Da Shi Jia Big Prawn Noodle: The evolution of Singapore food
Singapore cuisine is undergoing puberty. In the last decade of so, it has quickly evolved from simple, austere hawker food to the stand alone restaurants with some even trying to elevate it to the level of fine dining!
As the name suggests, Firebake is all about food that is cooked with fire. But not just any puny little gas fire, we are talking about real fire, primitive caveman fire, made by burning wood! Argh! Argh! Argh! And we are not talking about a single wood fire oven like what you find at some pizza restaurants either.
You probably know about kolo mee from Sarawak but have you heard of "kampua" mee (干盘面)? Kampua noodles are specialty of Sibu and is essentially the straight version of kolo mee. Like kolo mee, it is made without the addition of "kee" or alkali so the texture and the flavour of the noodles are quite different from our local mee kia.
I have been blogging for twelve years now and I thought I had seen it all. In the early days, a lot of hawkers were highly suspicious whenever I try to interview them, but as blogging and social media marketing got more popular, many hawkers have become media savvy and it has been easier to […]
there are two different styles of satay in Singapore. One is the Malay style and the other the Chinese style. I love them both, although, I do feel that Hokkien mee goes better with the Hainanese style pork satay. The two styles differ not only in the ingredients used for the marinade, but also in how the satay is grilled.
I don't know about you, but if I were given a choice, I would always choose to dine at the counter. Not only do I get to eat, but I also get to be mesmerized when ingredients get magically transformed into tasty tidbits in hands of the chef. It's alimentary alchemy that gets even better when the pyrotechnics get thrown in.
The hawker mindset is slowly but surely changing, and we have the internet to thank! Gone were the days when people had look for a master to teach them how to cook certain dishes. Millennial hawkers now learn to make charsiu via the internet! This was the case for our three hawker heroes today who based their charsiu on my charsiu recipe which I spent 9 years perfecting!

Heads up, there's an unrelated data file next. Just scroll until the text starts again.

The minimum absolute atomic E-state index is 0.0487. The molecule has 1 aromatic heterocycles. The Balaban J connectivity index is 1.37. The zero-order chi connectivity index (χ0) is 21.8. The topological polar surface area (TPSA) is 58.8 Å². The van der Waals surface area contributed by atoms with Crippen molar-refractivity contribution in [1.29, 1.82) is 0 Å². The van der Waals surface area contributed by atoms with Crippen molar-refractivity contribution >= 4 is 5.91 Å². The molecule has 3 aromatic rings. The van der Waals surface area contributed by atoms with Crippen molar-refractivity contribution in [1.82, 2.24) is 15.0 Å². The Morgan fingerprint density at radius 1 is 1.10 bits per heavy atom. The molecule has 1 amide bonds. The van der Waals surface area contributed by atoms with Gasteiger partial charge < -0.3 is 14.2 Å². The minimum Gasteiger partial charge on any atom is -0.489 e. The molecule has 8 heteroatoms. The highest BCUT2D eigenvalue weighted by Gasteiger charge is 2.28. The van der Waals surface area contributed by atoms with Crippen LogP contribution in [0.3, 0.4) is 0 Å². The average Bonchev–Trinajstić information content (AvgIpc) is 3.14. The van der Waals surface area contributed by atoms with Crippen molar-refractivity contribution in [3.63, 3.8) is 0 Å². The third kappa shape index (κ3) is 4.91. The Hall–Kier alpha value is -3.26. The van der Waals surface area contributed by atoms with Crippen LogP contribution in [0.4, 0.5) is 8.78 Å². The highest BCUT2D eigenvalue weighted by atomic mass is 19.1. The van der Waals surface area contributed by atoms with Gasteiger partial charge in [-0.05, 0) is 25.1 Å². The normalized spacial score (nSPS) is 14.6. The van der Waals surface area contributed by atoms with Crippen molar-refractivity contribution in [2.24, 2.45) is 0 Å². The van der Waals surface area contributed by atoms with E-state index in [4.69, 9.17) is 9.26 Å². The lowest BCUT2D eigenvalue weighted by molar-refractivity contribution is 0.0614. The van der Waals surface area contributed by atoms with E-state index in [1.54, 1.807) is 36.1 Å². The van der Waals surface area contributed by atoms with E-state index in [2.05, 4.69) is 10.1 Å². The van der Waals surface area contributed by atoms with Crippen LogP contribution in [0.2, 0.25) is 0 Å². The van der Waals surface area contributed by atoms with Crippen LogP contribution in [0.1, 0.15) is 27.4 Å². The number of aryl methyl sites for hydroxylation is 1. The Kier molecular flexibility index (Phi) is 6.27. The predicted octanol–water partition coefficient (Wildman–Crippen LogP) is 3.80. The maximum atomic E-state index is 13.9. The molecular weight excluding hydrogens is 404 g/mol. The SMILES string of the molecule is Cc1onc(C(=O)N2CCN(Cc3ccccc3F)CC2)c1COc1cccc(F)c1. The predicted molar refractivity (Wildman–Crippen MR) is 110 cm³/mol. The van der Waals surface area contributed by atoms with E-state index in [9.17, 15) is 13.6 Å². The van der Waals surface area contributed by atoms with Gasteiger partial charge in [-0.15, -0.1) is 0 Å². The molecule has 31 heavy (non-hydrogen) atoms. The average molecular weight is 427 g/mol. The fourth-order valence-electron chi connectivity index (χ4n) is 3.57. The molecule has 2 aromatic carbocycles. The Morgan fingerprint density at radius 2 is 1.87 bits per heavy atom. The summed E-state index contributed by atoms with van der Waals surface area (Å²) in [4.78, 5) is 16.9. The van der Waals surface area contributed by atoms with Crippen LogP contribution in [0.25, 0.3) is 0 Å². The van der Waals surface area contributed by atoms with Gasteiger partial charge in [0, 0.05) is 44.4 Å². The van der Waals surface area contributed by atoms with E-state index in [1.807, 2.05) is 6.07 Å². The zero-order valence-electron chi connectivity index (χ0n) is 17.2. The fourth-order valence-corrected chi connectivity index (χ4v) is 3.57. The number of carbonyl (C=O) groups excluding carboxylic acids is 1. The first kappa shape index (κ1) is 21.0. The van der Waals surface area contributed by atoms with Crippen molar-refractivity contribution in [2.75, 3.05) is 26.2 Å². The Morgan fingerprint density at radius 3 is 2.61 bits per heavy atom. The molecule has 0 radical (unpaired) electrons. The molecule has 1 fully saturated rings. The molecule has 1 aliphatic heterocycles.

Dynasty Ipoh Seafood: Fried Porridge Chef finally opens his own place!
It’s been a rocky road for Chef John, our fried porridge maestro. Barely a few months after he opened Royal J’s premium, it was shut down due to some disagreements with his business partner. I have been following John on his stall hopping trip since Dec 2015 when he first left Ipoh to set up shop at Macpherson, then he moved to bigger premises in Lavender before moving to the last location at Bishan. Now he has finally ventured out on his own, so hopefully he will stay put at his present location for some time.
The California roll was created over five decades ago in Los Angeles by Chef Ichiro Mashita who substituted tuna with avocado during the tuna off-season. He thus started the American sushi revolution which soon gave rise to sushi rolls named after the other states. In Seattle, they made their rolls out of smoked salmon and called it, surprise surpise, the Seattle roll. The Philadelphia roll had cream cheese in it and in New Mexico the sushi roll gets spiced up with chillies!
The formula for success in hawkerpreneurship can be summarized thus: Good(taste + quality + price) = Success Bai Nian is a fine example of how this formula works. In just three short years, Andy Pang went from the timber business to running three busy yong tau foo stalls and an entire food court! How did […]
Sin Kee Seafood Soup: Something’s brewing up North!
Crayfish has been enjoying a surge of popularity in recent years with the increasing number of stalls serving seafood white beehoon. It was once considered the poor man’s lobster, but something that used to cost $12/kg just 5 years ago is now commanding $17/kg and this blog post isn’t helping to put a damper on the […]